Sunday Mass 4th in Lent 2020



At the beginning of our gospel reading this morning, Jesus says of himself, ‘I am the light of the world’ (Jn. 9:5).  We see how the Lord literally leads a man from darkness to light, from the darkness of blindness to the new life of sight.  An important detail of this story is that, unlike some others in the Gospel who sought out the Lord to be healed, this man’s healing was entirely through the initiative of Jesus.  The man didn’t seek Jesus; Jesus reached out to him and, as a result, he began to see for the first time in his life. Jesus did not ask about man’s past, what he had done or failed to do; He simply graced him in this extraordinary way.

The risen Lord continues to work in a similar way in all of our lives, too. This will often take the form of leading us out of some kind of darkness towards the light, his light, from despair to hope, from Good Friday to Easter Day.

We can all find ourselves in darkness of one kind or another; indeed we are all now in the darkness of a global and national crisis caused by the Coronavirus pandemic. Some of us may also have other additional darknesses with which to deal - the loss of a loved one, the loss of a job, the loss of health. We may feel that we are not managing things very well, and that things are just too much for us to bear.  It is above all in those moments that the Lord comes to us as a light.

In the preceding chapter of St. John’s Gospel (8:12), Jesus says of himself, ‘I am the light of the world; he who follows me will not walk in darkness, but will have the light of life.'  When we pray for our departed brothers and sisters, we ask that eternal light will shine upon them but as we do so we often forget that that eternal light shines on us – those who are still living - now in and through the presence of the risen Lord with us. He is constantly coming to us as the light of life, so that we need not walk in darkness; darkness need not have the last word: as we were reminded in our responsorial psalm ('If I should walk in the valley of darkness, no evil would I fear' ) All that is asked of us is that we open ourselves to the light of the Lord’s presence. We can do that in prayer, and, in a special way, at the Mass, by joining ourselves – wherever we are - spiritually to this great sacrifice. Our gathering at the Mass – whether we are here in this Chapel, or at home - is a moment when we receive the light of the Lord’s presence and allow ourselves to be illuminated by that light.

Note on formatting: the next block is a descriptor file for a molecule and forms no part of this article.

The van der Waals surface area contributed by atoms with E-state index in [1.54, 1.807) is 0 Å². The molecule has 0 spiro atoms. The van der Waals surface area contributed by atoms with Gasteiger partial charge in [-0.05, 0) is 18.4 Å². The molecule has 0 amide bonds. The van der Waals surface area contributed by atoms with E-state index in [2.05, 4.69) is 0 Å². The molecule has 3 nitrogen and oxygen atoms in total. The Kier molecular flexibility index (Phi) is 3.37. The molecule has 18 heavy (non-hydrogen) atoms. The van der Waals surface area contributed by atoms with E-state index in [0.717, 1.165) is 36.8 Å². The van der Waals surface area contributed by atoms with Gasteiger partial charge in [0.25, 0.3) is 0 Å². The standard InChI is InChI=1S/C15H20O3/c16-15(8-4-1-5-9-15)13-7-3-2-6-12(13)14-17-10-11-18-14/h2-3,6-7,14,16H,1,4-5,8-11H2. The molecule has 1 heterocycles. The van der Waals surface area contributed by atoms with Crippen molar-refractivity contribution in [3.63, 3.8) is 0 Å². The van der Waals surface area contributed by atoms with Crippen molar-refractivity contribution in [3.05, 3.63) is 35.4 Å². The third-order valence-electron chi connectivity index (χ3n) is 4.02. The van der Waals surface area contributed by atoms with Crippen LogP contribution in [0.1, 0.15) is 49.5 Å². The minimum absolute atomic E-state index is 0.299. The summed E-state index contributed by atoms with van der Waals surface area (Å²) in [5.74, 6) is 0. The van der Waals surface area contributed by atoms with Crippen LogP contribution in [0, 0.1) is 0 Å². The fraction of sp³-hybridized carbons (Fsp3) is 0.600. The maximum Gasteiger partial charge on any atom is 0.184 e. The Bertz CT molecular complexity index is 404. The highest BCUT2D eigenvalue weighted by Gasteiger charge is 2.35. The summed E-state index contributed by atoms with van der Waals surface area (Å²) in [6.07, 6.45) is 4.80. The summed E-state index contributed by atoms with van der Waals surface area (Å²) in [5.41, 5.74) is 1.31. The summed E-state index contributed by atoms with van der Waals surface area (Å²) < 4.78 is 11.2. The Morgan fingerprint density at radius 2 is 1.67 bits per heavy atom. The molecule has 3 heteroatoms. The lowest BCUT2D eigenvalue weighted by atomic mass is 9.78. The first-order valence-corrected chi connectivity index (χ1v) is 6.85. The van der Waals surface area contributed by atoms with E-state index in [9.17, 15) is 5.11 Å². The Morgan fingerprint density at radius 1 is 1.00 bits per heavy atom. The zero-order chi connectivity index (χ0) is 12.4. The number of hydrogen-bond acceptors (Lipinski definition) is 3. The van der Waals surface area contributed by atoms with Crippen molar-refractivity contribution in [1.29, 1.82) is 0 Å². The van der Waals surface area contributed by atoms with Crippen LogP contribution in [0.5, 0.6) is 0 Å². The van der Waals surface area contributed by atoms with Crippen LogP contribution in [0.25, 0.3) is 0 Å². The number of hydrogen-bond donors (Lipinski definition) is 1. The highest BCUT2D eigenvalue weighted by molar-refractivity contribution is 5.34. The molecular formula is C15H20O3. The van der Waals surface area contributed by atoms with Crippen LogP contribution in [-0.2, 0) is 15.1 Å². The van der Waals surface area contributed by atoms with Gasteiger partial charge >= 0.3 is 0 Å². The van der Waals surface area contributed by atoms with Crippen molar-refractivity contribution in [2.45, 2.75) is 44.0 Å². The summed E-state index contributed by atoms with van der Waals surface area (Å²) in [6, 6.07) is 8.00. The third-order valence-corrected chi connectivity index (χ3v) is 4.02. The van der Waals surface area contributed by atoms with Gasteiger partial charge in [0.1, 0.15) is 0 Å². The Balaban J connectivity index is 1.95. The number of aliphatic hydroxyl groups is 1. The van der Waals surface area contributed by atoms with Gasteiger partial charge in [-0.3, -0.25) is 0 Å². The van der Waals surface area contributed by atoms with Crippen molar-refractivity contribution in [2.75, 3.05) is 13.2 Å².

Having been illuminated by Christ’s light, we are also infused with that light and infused for a purpose.  St. Paul points to this in our second reading from his letter to the Ephesians (5:13) when he says, 'anything exposed by the light will be illuminated and anything illuminated turns into light.”' St. Paul is saying that when we open ourselves to the light of the Lord’s presence, we ourselves turn into light; in other words, we become the Lord’s light to others. That is what happened to the blind man cured in the gospel reading. Having been enlightened by Jesus, he became the light of the Lord’s presence to others.

Each one of us is called by the Lord to be the bearer of his light to others.

In this current time of darkness, how might we respond?

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